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Saturday, April 01, 2006

Laughter's Still the Best Medicine

I caught this from The Age:

NEXT time you're sick consider asking your loved ones not to pray for you.

A study of more than 1800 patients who underwent heart bypass surgery has failed to show that prayers said for their recovery had any impact. In fact, some of the patients who knew they were being prayed for did worse than others who were only told they might be prayed for.


So, should you pray for someone to get worse? This would be one of those 'so why pay to prove the obvious?' stories, if it weren't for prior studies that showed the opposite. So, what's the deal?

The earlier studies were both biased and flawed. In 1988, a study of AIDS patients showed positive effects of intercessory prayer. However, the Consumer Health Digest reported in 2002 that 'when the data showed no difference between the prayer and control groups, the researchers conducted a chart review that was not properly blinded, looked for other differences, and reported that several were statistically significant.' In other words, they cherrypicked the data. A 2002 study of prayer effects in in-vitro fertilization were found to be flat out fraudulent, as reported by The Guardian.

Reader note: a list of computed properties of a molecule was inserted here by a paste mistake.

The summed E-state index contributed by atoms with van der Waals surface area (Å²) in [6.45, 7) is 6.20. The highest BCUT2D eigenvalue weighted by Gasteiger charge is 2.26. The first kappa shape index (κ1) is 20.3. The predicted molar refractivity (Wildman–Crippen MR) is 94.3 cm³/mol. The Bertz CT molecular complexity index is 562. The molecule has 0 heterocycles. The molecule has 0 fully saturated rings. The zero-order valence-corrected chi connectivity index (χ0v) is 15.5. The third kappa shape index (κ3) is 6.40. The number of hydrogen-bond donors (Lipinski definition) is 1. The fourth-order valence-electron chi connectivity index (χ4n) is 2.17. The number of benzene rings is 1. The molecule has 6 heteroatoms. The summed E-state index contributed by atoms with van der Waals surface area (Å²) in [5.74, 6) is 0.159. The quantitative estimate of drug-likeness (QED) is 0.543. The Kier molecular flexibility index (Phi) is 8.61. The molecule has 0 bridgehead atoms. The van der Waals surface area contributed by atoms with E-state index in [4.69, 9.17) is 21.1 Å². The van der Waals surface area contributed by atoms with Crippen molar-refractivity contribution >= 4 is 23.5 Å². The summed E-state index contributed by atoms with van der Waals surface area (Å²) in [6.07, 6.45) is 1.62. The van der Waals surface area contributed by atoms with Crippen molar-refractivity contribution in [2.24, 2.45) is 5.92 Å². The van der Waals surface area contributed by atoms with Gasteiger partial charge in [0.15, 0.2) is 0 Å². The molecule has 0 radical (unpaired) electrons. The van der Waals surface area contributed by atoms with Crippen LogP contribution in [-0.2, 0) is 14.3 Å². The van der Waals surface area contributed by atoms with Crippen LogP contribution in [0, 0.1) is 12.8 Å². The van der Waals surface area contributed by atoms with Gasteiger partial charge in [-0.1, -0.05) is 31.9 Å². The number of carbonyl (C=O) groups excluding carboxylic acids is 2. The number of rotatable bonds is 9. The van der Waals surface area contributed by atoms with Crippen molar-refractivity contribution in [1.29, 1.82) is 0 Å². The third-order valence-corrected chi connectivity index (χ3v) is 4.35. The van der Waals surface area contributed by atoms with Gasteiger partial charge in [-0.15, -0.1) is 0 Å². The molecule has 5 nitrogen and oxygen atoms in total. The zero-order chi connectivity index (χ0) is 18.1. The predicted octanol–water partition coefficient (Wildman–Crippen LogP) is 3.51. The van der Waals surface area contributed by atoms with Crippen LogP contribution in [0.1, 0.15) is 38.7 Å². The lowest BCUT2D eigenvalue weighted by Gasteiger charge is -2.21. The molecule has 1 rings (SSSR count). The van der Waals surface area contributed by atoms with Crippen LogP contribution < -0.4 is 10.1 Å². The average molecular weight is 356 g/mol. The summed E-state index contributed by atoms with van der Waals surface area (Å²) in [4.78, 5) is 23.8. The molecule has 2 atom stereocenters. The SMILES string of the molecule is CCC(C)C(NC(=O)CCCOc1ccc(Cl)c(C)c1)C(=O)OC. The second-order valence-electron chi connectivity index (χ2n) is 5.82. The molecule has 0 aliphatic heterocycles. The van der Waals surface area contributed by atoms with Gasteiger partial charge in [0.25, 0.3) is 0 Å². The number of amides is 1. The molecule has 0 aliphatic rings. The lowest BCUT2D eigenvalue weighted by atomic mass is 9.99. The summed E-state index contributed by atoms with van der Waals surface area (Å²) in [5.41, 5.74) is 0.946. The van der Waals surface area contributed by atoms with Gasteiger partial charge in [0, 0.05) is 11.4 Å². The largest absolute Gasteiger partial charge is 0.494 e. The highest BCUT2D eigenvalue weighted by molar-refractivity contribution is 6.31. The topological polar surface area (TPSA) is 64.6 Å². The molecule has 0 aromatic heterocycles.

Expect the religious right to scream over this new study. They'll claim that real science is part of the War on Christians Tom DeLay whined about. But the power of intercessory prayer is now in its proper place - next to creationism and flood geology in the junk drawer of crackpot theories...

(Keywords: religion, science, medicine, research )